So now you are presented with two words, one that CAPTCHA knows the answer for and the other that is part of the reCAPTCHA database. So thanks to your being human you solve both words correctly and contribute one more word to the digital library projects book digitization effort.

Adams Podcast interview
CAPTCHA on Wikipedia
Adam Weiss helps you get podcasting

The above image is a link to the reCAPTCHA website

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Get podcasting with Adam Weiss’s help

Yesterday at the Berkman Thursday blog group meeting. Adam Weis from Bostons museum of science gave a talk about “all the cool and amazing things he does” and his experiences with podcasting, blogging, and other things web and digital.

Adam hosts and produces Boston’s museum of science podcasts and also his own Boston behind the scenes podcast. A veteran podcaster ( his science podcast is almost 100 episodes old) he also serves as a podcast consultant. Adam brought along all his podcasting gear and played us some of the samples from his website.

The session was a big eye-opener , I was amazed at how simple his equipment was, and impressed at the very professional results it produced. Also I was gladdened by his evangelical zeal and desire to make podcasting more accessible. I recommend his podcast consultant site for anyone looking to get started with podcasting.

The image above is a link from Adam Weiss’s equipment guide to podcasting and features the iRiver iFP-799 equipped with a $15 Giant Squid Audio Lab Mini Gold-Plated Omni Mic which is what he uses for most of his interviews.

Photosynth-seadragon and single particle imaging

As a a graduate student I had worked on a project where I used single particle imaging techniques to image the structure of a small viral protein. The protein particle fortunately has some symmetry, and using single particle image reconstruction techniques I could obtain a three-dimensional model of the particle from two dimensional projection images taken on an electron microscope.

After deepak got me hooked on to the TED talks , I caught a talk by Blaise Aguera Y Arcas on Microsofts new application called photosynth.

In the talk Blaise Arcas describes how they were able to put together a very high resolution almost three dimensional composite of the Notre Dame Cathedral assembled from tagged images on flickr.

Their software was able to accurately find the register for thousands of images from this tagged set and assemble it into the final composite. Check out the video above to get an appreciation of the complexity of the application. While I am hardly an expert in image processing, the algorithmic complexity of the application boggles my mind. Particularly impressive are the sections in the video where he talks about photosynth finding the register of images in the actual assembled composite despite them having people , hands and other obstacles obscuring the view of the cathedral.

I also caught some of the discussion on microsofts channel 9 on the technology. I sure would like to know the concepts they used to put-together such an amazing app. I also wonder of any of these concepts can help improve image reconstruction techniques in use in the single particle bio-imaging field.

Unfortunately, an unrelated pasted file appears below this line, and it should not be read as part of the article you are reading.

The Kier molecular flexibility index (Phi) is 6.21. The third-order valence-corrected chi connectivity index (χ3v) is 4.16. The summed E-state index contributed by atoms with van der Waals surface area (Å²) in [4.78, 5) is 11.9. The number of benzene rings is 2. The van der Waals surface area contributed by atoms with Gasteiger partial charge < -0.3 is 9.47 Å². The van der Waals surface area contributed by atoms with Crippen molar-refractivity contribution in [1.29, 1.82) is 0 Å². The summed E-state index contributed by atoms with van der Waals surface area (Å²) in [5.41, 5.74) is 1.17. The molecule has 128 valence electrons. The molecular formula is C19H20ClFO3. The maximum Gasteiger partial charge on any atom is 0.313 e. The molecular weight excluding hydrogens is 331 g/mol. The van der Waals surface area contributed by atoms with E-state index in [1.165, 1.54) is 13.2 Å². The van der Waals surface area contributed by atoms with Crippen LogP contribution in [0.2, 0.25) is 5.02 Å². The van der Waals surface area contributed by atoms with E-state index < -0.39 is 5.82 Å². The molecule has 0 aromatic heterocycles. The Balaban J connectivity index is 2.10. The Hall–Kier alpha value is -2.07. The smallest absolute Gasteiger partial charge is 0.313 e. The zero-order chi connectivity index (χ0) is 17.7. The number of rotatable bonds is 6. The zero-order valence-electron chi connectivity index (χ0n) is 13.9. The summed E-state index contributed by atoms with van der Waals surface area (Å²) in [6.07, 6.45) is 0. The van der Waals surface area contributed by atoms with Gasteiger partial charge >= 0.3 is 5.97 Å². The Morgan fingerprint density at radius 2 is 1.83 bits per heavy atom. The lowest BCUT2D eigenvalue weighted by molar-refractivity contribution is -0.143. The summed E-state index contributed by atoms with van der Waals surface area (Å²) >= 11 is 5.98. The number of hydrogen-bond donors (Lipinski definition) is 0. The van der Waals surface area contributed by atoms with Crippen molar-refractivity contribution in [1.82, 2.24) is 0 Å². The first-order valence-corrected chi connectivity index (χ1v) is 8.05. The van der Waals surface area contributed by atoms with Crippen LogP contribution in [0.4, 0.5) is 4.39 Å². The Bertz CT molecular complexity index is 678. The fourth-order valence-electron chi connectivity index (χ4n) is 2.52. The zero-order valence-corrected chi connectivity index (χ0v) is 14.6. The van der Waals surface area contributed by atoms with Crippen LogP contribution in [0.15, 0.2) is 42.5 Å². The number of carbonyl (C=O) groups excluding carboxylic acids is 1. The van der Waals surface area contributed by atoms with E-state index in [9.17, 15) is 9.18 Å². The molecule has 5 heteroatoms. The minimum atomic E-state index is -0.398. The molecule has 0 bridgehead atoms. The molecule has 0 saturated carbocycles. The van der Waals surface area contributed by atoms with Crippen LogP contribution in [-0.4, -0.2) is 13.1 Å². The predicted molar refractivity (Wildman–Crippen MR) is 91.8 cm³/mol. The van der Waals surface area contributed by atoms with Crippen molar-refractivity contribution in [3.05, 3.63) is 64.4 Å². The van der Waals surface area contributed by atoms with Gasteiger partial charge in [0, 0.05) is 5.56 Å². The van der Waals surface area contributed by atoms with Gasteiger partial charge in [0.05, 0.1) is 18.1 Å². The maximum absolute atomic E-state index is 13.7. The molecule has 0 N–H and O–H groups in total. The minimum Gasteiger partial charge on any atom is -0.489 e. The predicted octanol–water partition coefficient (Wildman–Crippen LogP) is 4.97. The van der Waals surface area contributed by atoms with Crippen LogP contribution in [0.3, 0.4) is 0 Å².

Ignite Boston- loved the format.

Just got back from the first ignite Boston event organized by O’Reilly. Met a lot of really cool people and heard a few good talks.

It was just strange that quite a few of the talks ended up as blatant sales pitches for new companies or were very partially disguised so they didnt sound like sales pitches. Regardless..

The catchiest demo was the one on buzzword, a fully WYSIWYG flash based word processing app that ran inside the browser from a Boston based startup, Virtual Ubiquity. Rick Treitman the CEO demoed the app which is still pre beta. The user experience it promised was truly breathtaking. Buzzword made google docs looks like your grandpas word processing app.

Matt Welsh gave a cool talk on wiring cambridge with 100 sensors connected by a 802.11 wireless grid . The NSF and Microsoft funded city sense project would open all these sensors to the public and make the sensors programmable and make their data available to the general public. ALong these lines Brian Jepson gave a good talk about blanketing Rhode Island with wifi and the cool things you could do with the Make magazine electronics kit and the RI-WIns network.

The talk by Matt Douglas was about marketing and how to go about publicizing a new web or computer startup. Woven into his talk was a plug for which touts itself as a replacement to evite.

Though I am hardly a gamer, the talk by Jason McIntosh from volity was interesting in its approach to bringing open source components into the online gaming world.

Among the general interest and non sales pitch oriented talks ,Rod Begbie gave a fun talk about good presentations and Chris Brogans talk on using social networking to actually network effectively, was very nicely done.

Greg Raiz from Raizlabs and PicMe a photo sharing site also gave a very nice talk about his websites approach to data organization , His theory was that perfect organization is not always what we want ( or should want) .

The event was held in a crowded room where it was almost impossible to hear anything going on on stage if you were in the back.

On the whole the event was a lot of fun and I cannot wait for Ignite 2- Boston.

JavaFX examples?

This probably should just be a tumblr post, but I heard all the Buzz about JavaFx script on the Java Posse podcast.

All my googling skills failed to come up with a good page with examples that showed me how awesome it can be. Meanwhile I just came across Digg charts ( yes I am very much behind in my browsing) and the fact that the elegant metrics were all executed in flash makes me wonder whether I should substitute OR add in flex to my list of code groups to get around to learning.

Meanwhile,  I only wish someone could send me a link with metrics graphs done in Java that look as classy as the digg charts.

Screencast centric java eclipse blog

Trolling through the google search results for javafx the new “flash competitor” from sun , I came across this cool screencast centric code blog.

Its called The blog uses the wink tool to create audio-less screencasts which are in flash and show at a very good resolution on the browser page. The topics covered are java and eclipse centric.

Though I am a convert to netbeans , I like the overall style of the blog and the content featured. I have been playing around with wink and really like its feature-set. Maybe codeitch will feature some wink based screencasts while I attempt to converge on a platform to deliver my screencast centric code content  . The only problem is that since I don’t use my own hosting provider , its hard to embed my screencasts the way  has. But maybe there just might be a way to have my cake and eat it too.